Yesterday when I arrived at the Dewey Street house to mow the lawn it was late morning. As I opened the screen door my keys slipped from my right hand, fell downward and bounced once before disappearing into the crack between the house and the steps, coming to rest beneath 500 lbs of precast concrete.
I can't get into the house. I can't drive home. Anxiety crashes in.
I step off the landing, set down the canvas bag held in my left hand, and begin digging for my phone. Found. I dial my husband. He asks where in our home he would find the spare keys. The house was easy. He will find those in the dining room, just outside his home office door. The car, well, um, there is only the one, there were two once, but...
My husband has more patience than anyone I know. After we hang up, I slip my cell phone into the back pocket of my paint-splattered khakis. Remembering that I am here to work, I walk around back to find the lawnmower.
About 45 minutes later my husband arrives with a spare set of house keys and a telescoping rod -- much like a car antenna -- with a magnet on the end. Using the spare keys, I let myself into the house, use the bathroom and find a flashlight. We need to move the stairs just a bit. Instead of trying to lift the concrete, my husband patiently pries the stairs away from the house -- an approach I hadn't even considered. Soon my keys are in my hand. We slide the stairs back to their original position, or perhaps just a bit closer to the front of the house.
All is well, or at least would be, if my cell phone hadn't slipped out of my pocket and fallen into the toilet. It is drying in a bag of rice. The outcome is not promising. Worrying about my phone is what woke me up at 4am this morning. Anxious in the darkness, I turn on both lights in the bathroom, then decide it needs cleaning. Task accomplished. On my way to the basement laundry room with a full hamper of dirty clothes, I walk through our kitchen. The dishes from supper are clean and dry in the dishwasher. In the sink, an empty storage container and a fork await washing, the last of the cucumber salad from dinner apparently enjoyed by my husband before coming to bed.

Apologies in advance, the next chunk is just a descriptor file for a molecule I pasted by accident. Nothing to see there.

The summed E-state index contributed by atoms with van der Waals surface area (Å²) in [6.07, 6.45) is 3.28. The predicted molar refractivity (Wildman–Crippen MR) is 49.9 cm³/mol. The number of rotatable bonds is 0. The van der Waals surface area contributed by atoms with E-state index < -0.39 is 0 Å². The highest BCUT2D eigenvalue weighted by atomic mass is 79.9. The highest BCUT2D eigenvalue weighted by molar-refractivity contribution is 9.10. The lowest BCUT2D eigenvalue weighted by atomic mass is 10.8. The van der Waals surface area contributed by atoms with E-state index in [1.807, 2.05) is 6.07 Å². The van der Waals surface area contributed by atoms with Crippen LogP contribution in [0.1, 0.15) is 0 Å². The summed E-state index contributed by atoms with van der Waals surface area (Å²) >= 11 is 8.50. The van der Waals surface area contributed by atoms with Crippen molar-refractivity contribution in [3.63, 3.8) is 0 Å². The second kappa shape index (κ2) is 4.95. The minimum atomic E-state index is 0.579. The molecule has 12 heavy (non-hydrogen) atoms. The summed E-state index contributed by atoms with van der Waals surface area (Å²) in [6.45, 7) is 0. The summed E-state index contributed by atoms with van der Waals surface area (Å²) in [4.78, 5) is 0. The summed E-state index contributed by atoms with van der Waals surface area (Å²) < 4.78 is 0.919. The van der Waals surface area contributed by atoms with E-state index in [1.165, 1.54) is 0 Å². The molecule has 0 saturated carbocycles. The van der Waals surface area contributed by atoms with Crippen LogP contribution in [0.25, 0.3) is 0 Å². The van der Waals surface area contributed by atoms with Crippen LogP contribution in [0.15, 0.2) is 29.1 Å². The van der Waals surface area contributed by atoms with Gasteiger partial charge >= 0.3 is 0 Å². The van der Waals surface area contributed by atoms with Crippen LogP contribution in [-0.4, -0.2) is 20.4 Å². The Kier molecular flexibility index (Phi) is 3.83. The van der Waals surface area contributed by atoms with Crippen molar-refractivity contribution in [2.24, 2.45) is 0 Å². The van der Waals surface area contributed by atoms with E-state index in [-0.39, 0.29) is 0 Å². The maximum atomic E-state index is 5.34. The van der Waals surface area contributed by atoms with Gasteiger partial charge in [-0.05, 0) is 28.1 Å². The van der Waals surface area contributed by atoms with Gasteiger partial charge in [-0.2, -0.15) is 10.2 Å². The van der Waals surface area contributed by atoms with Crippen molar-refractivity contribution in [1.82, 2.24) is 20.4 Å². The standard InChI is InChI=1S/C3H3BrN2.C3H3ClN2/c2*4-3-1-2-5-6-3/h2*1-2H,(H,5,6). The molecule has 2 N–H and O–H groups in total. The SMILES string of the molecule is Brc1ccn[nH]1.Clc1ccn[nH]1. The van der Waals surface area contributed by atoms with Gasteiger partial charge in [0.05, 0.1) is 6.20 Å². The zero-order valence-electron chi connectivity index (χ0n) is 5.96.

I smile at the thought of my husband eating cucumber salad 'bachelor style' right out of the container, not bothering with a plate. The cucumbers were a gift from a friend, an unexpected blessing in a week when the vines in our garden had faded and fizzled into lumps of brown from too much rain. I open the frig. A huge bowl of cucumbers from my friend's garden remains. I reach in and grab the bowl, move it to the kitchen counter. Dozer, our black lab, hears me and comes to sit nearby, quietly begging with big brown eyes. As I peel and slice, occasionally sharing a piece of cucumber with Dozer, I realize that what seemed so important only hours ago, really doesn't matter at all. I think about how blessed we truly are in this life -- by big things like marriage and by little things like 4 am cucumbers -- and how much more our Creator has waiting for us in the next.
Today is going to be a good day.